S 644: LANDLORD/TENANT CHANGES.
S 719: CONFIRM DIONNE DELLI-GATTI/SEC. OF DEQ.
Actions on Bills: 2021-04-22
H 30: TOWN OF SOUTHERN SHORES/EMINENT DOMAIN.
H 77: SCHOOL CALENDAR FLEXIBILITY/MOORE COUNTY.
H 92: SCHOOL CALENDAR FLEXIBILITY/CERTAIN LEAS. (NEW)
H 111: SCHOOL CALENDAR FLEXIBILITY/WSFCS.
H 116: SCHOOL CALENDAR FLEX./CERTAIN SCHOOL SYSTEMS.
H 129: GRADUTATIONS/SCHOOL CALENDAR/CERTAIN COUNTIES. (NEW)
H 164: GREENSBORO/DEANNEXATION.
H 202: SCHOOL CALENDAR FLEXIBILITY/HARNETT COUNTY.
H 236: AMEND ORANGE/CHATHAM COUNTY BOUNDARY LINE.
H 250: WINSTON-SALEM/REAL PROPERTY CONVEYANCES.
H 276: ADJUST HIGH SCHOOL ATHLETICS CONF./ONSLOW.
H 282: MOUNT AIRY/EVEN-YEAR ELECTIONS.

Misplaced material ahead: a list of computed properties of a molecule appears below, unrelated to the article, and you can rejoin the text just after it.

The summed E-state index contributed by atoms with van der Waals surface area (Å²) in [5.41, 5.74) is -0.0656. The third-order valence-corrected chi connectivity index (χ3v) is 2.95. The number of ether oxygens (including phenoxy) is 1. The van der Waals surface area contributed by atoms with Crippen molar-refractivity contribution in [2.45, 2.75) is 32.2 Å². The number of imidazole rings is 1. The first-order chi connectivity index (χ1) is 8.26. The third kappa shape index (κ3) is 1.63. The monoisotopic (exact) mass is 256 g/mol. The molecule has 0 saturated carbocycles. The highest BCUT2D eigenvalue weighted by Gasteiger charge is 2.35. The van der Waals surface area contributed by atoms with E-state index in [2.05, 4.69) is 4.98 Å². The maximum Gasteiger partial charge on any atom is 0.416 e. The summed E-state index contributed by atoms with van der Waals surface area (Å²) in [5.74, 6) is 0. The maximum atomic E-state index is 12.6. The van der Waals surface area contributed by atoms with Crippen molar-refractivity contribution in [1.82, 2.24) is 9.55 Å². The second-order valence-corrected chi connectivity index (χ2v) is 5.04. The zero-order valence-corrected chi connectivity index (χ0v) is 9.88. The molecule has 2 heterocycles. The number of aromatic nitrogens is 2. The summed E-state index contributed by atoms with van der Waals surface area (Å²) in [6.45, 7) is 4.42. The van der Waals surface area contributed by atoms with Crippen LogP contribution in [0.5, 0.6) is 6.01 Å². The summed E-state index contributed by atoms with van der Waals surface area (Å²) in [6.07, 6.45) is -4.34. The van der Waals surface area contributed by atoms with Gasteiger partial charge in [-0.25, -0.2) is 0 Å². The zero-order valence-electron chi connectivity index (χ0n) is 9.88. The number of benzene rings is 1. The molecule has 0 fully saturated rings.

H 303: GREENSBORO SBE/CIVILIAN TRAFFIC INVESTIGATORS. (NEW)
H 319: COVID IMPACT ON CRAVEN COUNTY SCHOOL CALENDAR.
H 350: WARREN COUNTY OCCUPANCY TAX.
H 390: SCHOOL CALENDAR FLEXIBILITY/CERTAIN SYSTEMS.
H 396: ADDRESS PANDEMIC LEARNING LOSS/SELECT SYSTEMS.
H 397: YANCEY COUNTY OCCUPANCY TAX INCREASE.
H 443: INDIAN TRAIL/STALLINGS OCCUPANCY TAX AUTH.
H 445: SCHOOL CALENDAR FLEXIBILITY/CHATHAM COUNTY.
H 504: WELDON CITY BD. OF ED. COMPENSATION/ALLOWANCE. (NEW)